Gagnon, who resigned his coaching duties at Cushing last spring following an 11-year stint at the school to pursue other hockey interests, owns the unique experience of having coached both Bonino and Sheary on the amateur level – and on the same team.
“It was the summer that Nick was entering his freshman year at BU and Conor was a junior at Cushing,” remembers Gagnon. “I was coaching the Northern Connecticut Wings, a junior team out of the Hartford area.
“Conor played the entire season, while Nick joined us to compete in the Chowder Cup, which is an annual tournament junior teams compete in throughout the Boston area,” added Gagnon. “Unfortunately, that was the only time of the season we could have college-age players on the roster. They never played on the same line, but they were on the same team for five games and it was great.
“In fact,” continued Gagnon, “after Nick was traded to the Penguins from the Canucks back in 2015, I emailed him and told him ‘don’t forget to keep an eye out for Conor.’ Conor had just signed a free agent contract with the Penguins’ farm team in Wilkes-Barre and I figured they’d be seeing plenty of each other at training camp that fall.”
Knowing people in high places does have its rewards and Gagnon received his with the opportunity to get up close and personal with this spring’s final round of the Stanley Cup playoffs.
“I attended Game Two in Pittsburgh and Game Six in Nashville, which was the game in which the Penguins won the Cup … it was really exciting to be a part of the celebration,” said Gagnon.
Bonino has reached the summit of collegiate hockey as well. In 2009 he helped lead Boston University to a thrilling 4-3 come-from-behind sudden-death victory to knock off Miami University and capture the NCAA championship. With the Terriers trailing by a 3-1 deficit, Bonino assisted on a goal with just 17 seconds remaining in regulation, then scored the game-tying goal with only three seconds showing.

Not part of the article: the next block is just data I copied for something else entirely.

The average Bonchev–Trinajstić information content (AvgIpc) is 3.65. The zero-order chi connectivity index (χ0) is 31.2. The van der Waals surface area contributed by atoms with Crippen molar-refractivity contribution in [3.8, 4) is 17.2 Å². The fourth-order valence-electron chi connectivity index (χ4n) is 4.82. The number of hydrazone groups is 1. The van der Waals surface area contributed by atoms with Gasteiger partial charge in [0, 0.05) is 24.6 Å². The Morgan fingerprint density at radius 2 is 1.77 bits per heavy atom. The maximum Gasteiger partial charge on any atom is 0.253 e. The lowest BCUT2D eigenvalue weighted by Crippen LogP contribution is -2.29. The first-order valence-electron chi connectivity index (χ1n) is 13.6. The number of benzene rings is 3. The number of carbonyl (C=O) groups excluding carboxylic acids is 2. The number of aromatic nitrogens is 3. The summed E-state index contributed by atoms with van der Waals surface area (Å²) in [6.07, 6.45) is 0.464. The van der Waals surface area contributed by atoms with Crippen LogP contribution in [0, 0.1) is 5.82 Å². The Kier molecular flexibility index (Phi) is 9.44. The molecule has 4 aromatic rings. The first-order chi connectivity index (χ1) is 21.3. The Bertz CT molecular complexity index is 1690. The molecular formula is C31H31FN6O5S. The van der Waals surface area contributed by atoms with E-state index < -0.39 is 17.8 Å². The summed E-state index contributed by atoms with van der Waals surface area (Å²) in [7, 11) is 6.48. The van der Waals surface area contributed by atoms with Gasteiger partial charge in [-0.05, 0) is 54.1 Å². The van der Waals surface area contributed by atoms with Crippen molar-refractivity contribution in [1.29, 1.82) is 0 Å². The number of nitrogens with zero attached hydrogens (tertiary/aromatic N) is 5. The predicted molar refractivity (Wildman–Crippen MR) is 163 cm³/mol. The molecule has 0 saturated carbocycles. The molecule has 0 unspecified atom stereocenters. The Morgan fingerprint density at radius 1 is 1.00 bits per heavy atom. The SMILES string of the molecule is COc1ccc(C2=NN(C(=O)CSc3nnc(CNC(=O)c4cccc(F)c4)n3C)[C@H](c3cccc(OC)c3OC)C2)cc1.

his three-year career at BU, Bonino finished with 45 goals and 72 assists for 117 points, while an eight-year professional career has been equally productive. During stints with Anaheim, Vancouver and Pittsburgh, Bonino has collected 187 points on 75 goals and 112 assists. With his free agent signing with the Nashville Predators during the summer, he drew a close on a two-year stay in Pittsburgh. During that time, be passed the century mark in scoring, posting 106 regular-season points on 27 goals and 39 assists, plus 16 goals and 24 assists for 40 more points during the playoffs.
Although Avon has always enjoyed great success in hockey during Gardner’s 42-year tenure, during which time he has posted a record of 748-255-48 and nine New England titles, the school’s Hall of Fame isn’t exactly bursting at the seams with hockey players. Bonino, in fact, is just the seventh hockey player to be enshrined, joining the likes of Leetch, Quick and former Montreal Canadiens’ standout Chris Higgins (01).
Five Winged Beaver hockey teams, however, have been elected into the hall, with three of those squads having a direct correlation with either of Quick or Leetch. The New England championship teams of 2004 and 2005 were enshrined after producing back-to-back New England titles with Quick tending goal. Overall, he helped backbone a 52-3 record during that stretch, including nine shutouts his senior season.
Leetch, meanwhile, is due much of the credit for the 1986 team being a member of the hall. That team recorded one of the best regular-season records in New England history, going 22-0-1 and Leetch, a defenseman, led the charge by being named New England Player of the Year following a 92-point performance on 44 goals and 48 assists. He finished his two-year stint at Avon with 169 points.
There would be no championship pennant to put an exclamation point on such an outstanding season, however. Avon would fall in the finals that winter to Thayer Academy by a score of 6-4. A big reason for that loss could be attributed to the fact that Thayer had a couple of players on that team whose names might just ring a bell: Jeremy Roenick and Tony Amonte.